Since its launch, the Nintendo Switch and Indies have complimented each other beautifully. In the early months of the systems life, after besting Ganon, it was Indies we all turned to. Of those, Graceful Explosion Machine stood out with its bright visuals and tight action gameplay.
Skip forward a few years, and the team over at Vertex Pop are back with Super Crush KO. Released on 16th January (for Nintendo Switch and Steam), it’s time for another injection of bold colour and fast action into your game library.
Super Crush KO keeps with the gameplay sensibilities seen in Vertex Pop’s past titles, but applies them to an action brawler. As Karen, you find yourself victim to the most heinous of crimes. Rule Zero has been broken – someone’s taken your cat! (Also they’re also invading the planet or something, but that’s neither here nor there).
You work way across 20 levels, destroying every robot in sight. And thanks to it’s superb pacing and satisfying combat, it’s an absolute joy to do so.
It’s a fairly simple combat system to get your head around. You have basic attack buttons, and when combined with a directional input, you’ll be juggling enemies and throwing them across the screen every which way.
There are no complicated movements to learn, it doesn’t take long to settle into the games pacing, and you’ll quickly start racking up those hits. Naturally, the bigger the combo the better the score.
It’s this high score chase that is the real hook of Super Crush KO. Picture this game as a blend of Bayonetta and OlliOlli. Movement is wonderfully fluid, and you’ll be darting across levels trying to do everything to keep your combo alive.
Throughout the game, new robot enemies are introduced, but my approach to tackling them never changed. It’s a difficult balance – on the one hand, hitting an awkward stumbling block is never fun, but with everything feeling so familiar, it’s easy for things to become monotonous.
Sadly, the lack of variety also applies to the bosses. Whilst fun, the bosses are very similar to each other, just with a few extra moves. I would’ve loved to see them change things up, and force me to use Karen’s abilities in unique ways.
As I’m sure you’ve seen from the screenshots already, Super Crush KO is bright, bold, and a real treat for the eyes. It stands out from the crowd thanks to its vibrant colour pallet, and it’s a clean design throughout.
On the face of it, it could look too simple and flat, bringing back flash game vibes. But, I’m happy to say, in motion, that’s not the case. Everything is well animated and really serves the game. For as chaotic as things can get, the design means bullets and enemy attack cues stand out. I never found myself frustrated because I died thanks to a rogue attack that blurred into the background.
As with the gameplay, for as good as the design is, I wish Super Crush KO took things a little further. Across the 4 main areas, there’s not much difference. Each area has the same look and feel, only with a slight variant on the colour pallet.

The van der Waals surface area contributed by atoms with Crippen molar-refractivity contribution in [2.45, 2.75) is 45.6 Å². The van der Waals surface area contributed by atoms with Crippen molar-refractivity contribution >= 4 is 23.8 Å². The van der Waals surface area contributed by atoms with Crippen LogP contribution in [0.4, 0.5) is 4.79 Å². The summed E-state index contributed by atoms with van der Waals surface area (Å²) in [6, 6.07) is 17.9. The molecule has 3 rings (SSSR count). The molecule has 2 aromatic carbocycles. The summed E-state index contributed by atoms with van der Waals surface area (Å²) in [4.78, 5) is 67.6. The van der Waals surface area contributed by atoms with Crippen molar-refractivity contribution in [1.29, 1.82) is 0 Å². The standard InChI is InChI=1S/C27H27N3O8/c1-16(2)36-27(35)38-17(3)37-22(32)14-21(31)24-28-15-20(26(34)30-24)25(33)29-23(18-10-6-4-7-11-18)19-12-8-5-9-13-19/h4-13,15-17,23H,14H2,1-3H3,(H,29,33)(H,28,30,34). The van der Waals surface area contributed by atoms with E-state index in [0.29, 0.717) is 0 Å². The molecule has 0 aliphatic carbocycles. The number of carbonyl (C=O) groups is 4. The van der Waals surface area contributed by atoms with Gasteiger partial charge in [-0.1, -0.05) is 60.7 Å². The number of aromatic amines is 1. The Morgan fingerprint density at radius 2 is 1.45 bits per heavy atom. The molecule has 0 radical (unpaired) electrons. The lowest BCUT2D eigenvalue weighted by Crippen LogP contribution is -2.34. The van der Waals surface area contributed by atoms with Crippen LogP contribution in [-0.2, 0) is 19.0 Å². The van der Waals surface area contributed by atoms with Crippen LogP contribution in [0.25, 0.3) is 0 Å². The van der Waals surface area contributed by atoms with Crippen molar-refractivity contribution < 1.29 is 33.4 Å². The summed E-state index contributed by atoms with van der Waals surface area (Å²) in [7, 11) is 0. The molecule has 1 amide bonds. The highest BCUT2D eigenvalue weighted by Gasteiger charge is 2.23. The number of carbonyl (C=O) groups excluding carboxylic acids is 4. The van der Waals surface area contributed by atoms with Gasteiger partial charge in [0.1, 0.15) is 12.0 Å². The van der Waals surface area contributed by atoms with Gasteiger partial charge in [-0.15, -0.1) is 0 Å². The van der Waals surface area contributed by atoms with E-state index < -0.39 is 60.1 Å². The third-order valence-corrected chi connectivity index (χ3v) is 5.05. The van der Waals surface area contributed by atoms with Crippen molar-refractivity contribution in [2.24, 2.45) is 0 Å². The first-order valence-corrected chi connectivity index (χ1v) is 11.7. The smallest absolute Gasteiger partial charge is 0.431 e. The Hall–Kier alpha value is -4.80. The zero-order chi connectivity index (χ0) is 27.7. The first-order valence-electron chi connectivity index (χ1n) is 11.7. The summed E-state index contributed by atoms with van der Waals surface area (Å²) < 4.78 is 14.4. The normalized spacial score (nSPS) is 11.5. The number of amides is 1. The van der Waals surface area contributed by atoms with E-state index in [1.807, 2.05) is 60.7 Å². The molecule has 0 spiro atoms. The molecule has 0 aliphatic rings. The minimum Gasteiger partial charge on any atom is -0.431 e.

I’d be remiss if I didn’t mention frame rate and stability at this point. After all, a good brawler needs to run solid. I’m happy to report that there are no issues here. Whether in docked or handheld, Super Crush KO performed beautifully. I only noticed a small dip in frames in the most hectic of scenes, and even then, it was so minor it didn’t cause any problems.
The real focus of Super Crush KO is the gameplay, but it doesn’t scrimp on the audio either. Sounds are satisfying and add weight to the world.
Similarly, the soundtrack complements the visuals and story perfectly. It’s an upbeat, synth-pop ride – just don’t expect it stick in your head for long. That’s not to say there’s a bad track, and no song is overplayed or becomes annoying. Just I didn’t find it memorable. The music is content sitting in the background, whereas I would’ve preferred some big hooks to jam to, whilst I’m fighting for that S+ rank.
With 20 levels, and each averaging around 5-6mins in length, if you just B-line straight for the finish, Super Crush KO would be over in an afternoon. But to do so would be a disservice to the game.
Really it’s about the thrill of hitting the score. At the end of levels, I immediately thought about where I could improve, and wanted to jump back in for one more try. The bitesize levels and tight gameplay meant every retry was just as enjoyable as the last.
To be rewarded with an S+ rank at the end of a level was immensely satisfying, and watching my name rise up on each levels individual leaderboard always left me with a smile. And whilst there’s no actual multiplayer to be found, there’s plenty of fun to have passing the controller and trying to better your friends score.
With that said, the biggest disappointment is the lack of variety in the game. Levels look and feel very similar, bosses are rinse and repeat, and there’s little to mix things up. I would’ve loved to have seen sections add more of a platforming challenge, or there at least be a variety of difficulty options.
Super Crush KO is a delight to play. It’s fast, fluid, and hugely satisfying. But even in it’s short stay, it’s all becomes a bit too familiar. I just wish the game mixed things up more, or added more challenge overall.
That said, I can’t wait for more from Vertex Pop, and look forward to the next dive into the world of Super Crush KO. But for now, the only thing left to do is award Super Crush KO a Thumb Culture Silver Award.
Disclaimer: A code was received in order to write this review.
This article was written by Rich Canning